Kobe Bryant: Perception Versus Reality
This article was originally published on February 25, 2005 at
HoopsHype.com but the link no longer works, so I have reprinted the
article in its entirety below.
Kobe Bryant (27.8 ppg, 6.6 apg and 6.2 rpg), LeBron James (25.4 ppg, 7.7 apg and 7.1 rpg) and Dwyane Wade
(23.5 ppg, 7.3 apg and 5.2 rpg) are three of the top perimeter players
in the NBA. Each ranks in the top ten in scoring and is a nightly
triple-double threat, yet James and Wade are lauded for making their
teammates better while Bryant has been widely labeled as selfish. Among
those who consider that criticism unfair is veteran NBA player,
assistant coach and head coach Fred Carter, who currently analyzes games for NBA TV.
some people perception is reality," Carter said. "The echoed word
becomes the accepted word. It becomes the choice phrase. But he won
titles and he does get the assists. He does get steals and he does get
blocks. He's not a guy who just plays on the offensive end. What happens
is that people have the tendency to echo the words of everyone else.
field goal percentage is hovering around the .410 mark, which would be a
career low. This is the main statistical ax that critics grind against
Bryant, saying that he is more focused on winning the scoring title than
making his team better. But that argument has flaws, according to Carter. "Any time a guy is a volume-shooting guy like Kobe Bryant and Allen Iverson,
the shooting percentage is going to be down because they attract a lot
more defensive attention. Spot-up shooters or stand-still shooters,
plays are run for them and that's basically all they can do, spot up and
shoot, so they get open shots and knock them down. People kind of get
confused with field goal percentages and the quality of the baskets that
you make. Kobe makes a lot of quality baskets. I don't look at his
field goal percentage. I look at the productivity of his shots in terms
of the fourth quarter and what shots he makes then."
Bob Chaikin, whose fine statistical research can be found at bballsports.com,
ranks shooting efficiency with a statistic called scoring field goal
percentage. The formula is: (Two point field goals made + 1.5 X Three
point field goals made + Free throws made/2) / (Field goals attempted +
Free throws attempted/2). This
method provides a more complete picture than field goal percentage does
because it accounts for the added value of three-pointers made plus the
points produced by drawing fouls and making free throws.
(.491) and Wade (.478) have better field goal percentages than Bryant
does, but neither makes as many three-pointers or free throws as Bryant.
Consequently, as of February 22, Bryant's scoring field goal percentage
of .529 is not much worse than James' .551 and Wade's .544.
The league average for scoring field goal percentage is around .520, a figure that Bryant and each of the Laker
starters exceed. Bryant is not merely padding his individual scoring
numbers. The defensive attention that he attracts and his playmaking
skills are leading the team to an above average level of shooting
efficiency. This is significant, especially considering that the other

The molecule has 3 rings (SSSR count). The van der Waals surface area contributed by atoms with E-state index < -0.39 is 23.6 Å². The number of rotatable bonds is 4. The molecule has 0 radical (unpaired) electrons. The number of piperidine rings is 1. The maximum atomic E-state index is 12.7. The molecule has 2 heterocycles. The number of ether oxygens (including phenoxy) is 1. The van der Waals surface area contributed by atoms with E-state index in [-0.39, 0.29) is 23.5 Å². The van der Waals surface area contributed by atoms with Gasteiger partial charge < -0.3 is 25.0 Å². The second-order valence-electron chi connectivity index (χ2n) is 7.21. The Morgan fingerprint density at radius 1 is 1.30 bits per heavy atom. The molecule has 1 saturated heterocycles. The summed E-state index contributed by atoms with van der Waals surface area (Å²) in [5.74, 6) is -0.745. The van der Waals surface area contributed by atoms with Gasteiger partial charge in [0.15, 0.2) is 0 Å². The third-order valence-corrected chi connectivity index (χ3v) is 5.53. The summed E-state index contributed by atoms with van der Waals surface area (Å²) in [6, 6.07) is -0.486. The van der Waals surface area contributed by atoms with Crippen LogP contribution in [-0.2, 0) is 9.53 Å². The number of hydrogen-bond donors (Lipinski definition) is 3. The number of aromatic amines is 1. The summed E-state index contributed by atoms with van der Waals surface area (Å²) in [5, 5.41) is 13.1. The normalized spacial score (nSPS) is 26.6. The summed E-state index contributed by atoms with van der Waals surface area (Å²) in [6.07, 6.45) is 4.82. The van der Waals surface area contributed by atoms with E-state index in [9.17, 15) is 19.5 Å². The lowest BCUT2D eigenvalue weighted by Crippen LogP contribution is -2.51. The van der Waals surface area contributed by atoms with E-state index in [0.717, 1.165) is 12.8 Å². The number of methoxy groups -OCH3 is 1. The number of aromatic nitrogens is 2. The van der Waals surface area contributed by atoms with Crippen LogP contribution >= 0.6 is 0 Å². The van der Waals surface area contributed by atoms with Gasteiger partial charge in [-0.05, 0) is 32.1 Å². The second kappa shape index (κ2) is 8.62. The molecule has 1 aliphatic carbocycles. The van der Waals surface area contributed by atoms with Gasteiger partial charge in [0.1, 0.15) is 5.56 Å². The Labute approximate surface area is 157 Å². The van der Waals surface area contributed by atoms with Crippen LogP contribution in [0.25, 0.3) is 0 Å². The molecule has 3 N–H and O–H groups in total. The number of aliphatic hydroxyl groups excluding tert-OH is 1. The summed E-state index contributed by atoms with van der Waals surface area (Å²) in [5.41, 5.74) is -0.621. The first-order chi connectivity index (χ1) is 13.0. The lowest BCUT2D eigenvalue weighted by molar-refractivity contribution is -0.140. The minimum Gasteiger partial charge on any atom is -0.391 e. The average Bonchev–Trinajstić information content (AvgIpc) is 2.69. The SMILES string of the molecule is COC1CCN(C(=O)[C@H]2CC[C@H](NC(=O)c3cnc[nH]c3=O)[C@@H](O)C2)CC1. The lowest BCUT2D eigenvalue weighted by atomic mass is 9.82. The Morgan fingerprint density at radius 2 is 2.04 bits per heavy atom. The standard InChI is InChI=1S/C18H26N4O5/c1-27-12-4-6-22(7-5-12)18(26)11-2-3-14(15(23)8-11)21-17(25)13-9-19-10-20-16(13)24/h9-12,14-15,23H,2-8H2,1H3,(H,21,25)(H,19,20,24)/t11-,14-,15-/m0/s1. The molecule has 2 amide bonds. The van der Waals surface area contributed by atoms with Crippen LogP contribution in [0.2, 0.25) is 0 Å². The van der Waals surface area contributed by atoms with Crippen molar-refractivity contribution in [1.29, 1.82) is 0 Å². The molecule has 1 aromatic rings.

four starters are Chucky Atkins, Chris Mihm, Lamar Odom and Caron Butler,
none of whom has played in even one All-Star Game. Meanwhile, James and
Wade are each teamed with All-Star centers. Laker center Mihm, a career
journeyman, has benefited greatly playing alongside Bryant, enjoying
career highs in scoring, rebounding and assists. In addition to their
above average scoring field goal percentages, each Laker starter (other
than Bryant) is also posting a career high in traditional field goal
analyst Fred Carter notes that by getting to the free throw line
frequently Bryant does not just enhance his individual statistics, but
he also creates more free throw opportunities for his teammates and
causes foul trouble for the opposing team.
Kobe is out of the offense the Lakers do not get into the bonus as
quickly as they normally do. Check free throws attempted and see how
they were with Kobe playing versus now (when Kobe missed 14 games)."
area worth examining is versatility. One would expect that a selfish
player does nothing but shoot. Nine NBA players have amassed triple
doubles this season. Bryant and Chris Webber are tied for second with four, trailing only Jason Kidd's five. James has two and Wade has one. James has 18 double doubles, while Wade has 13 and Bryant 12.
critics are quick to counter that he leads the league in turnovers at
4.4 per game, but Wade ranks second at 4.2 and James is seventh at 3.2.
MVP candidate and league assists leader Steve Nash ranks
eighth at 3.1. Turnovers have only been recorded by the NBA since
1977-78, but since that time it has been common for great playmakers
such as Magic Johnson and Isiah Thomas to
rank among the league leaders in this category. Players who commit a
lot of turnovers generally fall into one of two categories: great
players who have tremendous scoring/playmaking responsibilities and big
men with bad hands.
making one's team better is reflected in wins and losses and most NBA
games are decided down the stretch. While great players strive to keep
their teammates involved throughout the game, in the closing moments it
is often necessary to take over the game. Tracy McGrady's 13 points in the final 35 seconds to defeat the San Antonio Spurs earlier this season are perhaps the ultimate recent example of this.
consistently elevates his game in clutch situations and this year he is
leading the NBA in fourth quarter scoring at over 8.5 ppg. Carter says
that Bryant has two traits that enable him to thrive in crucial moments. "One
is competitiveness. He stays at a high level of competitiveness. Also,
energy level. A lot of players get tired (but) the great players don't
get tired. They have a special level of energy; they can tap that source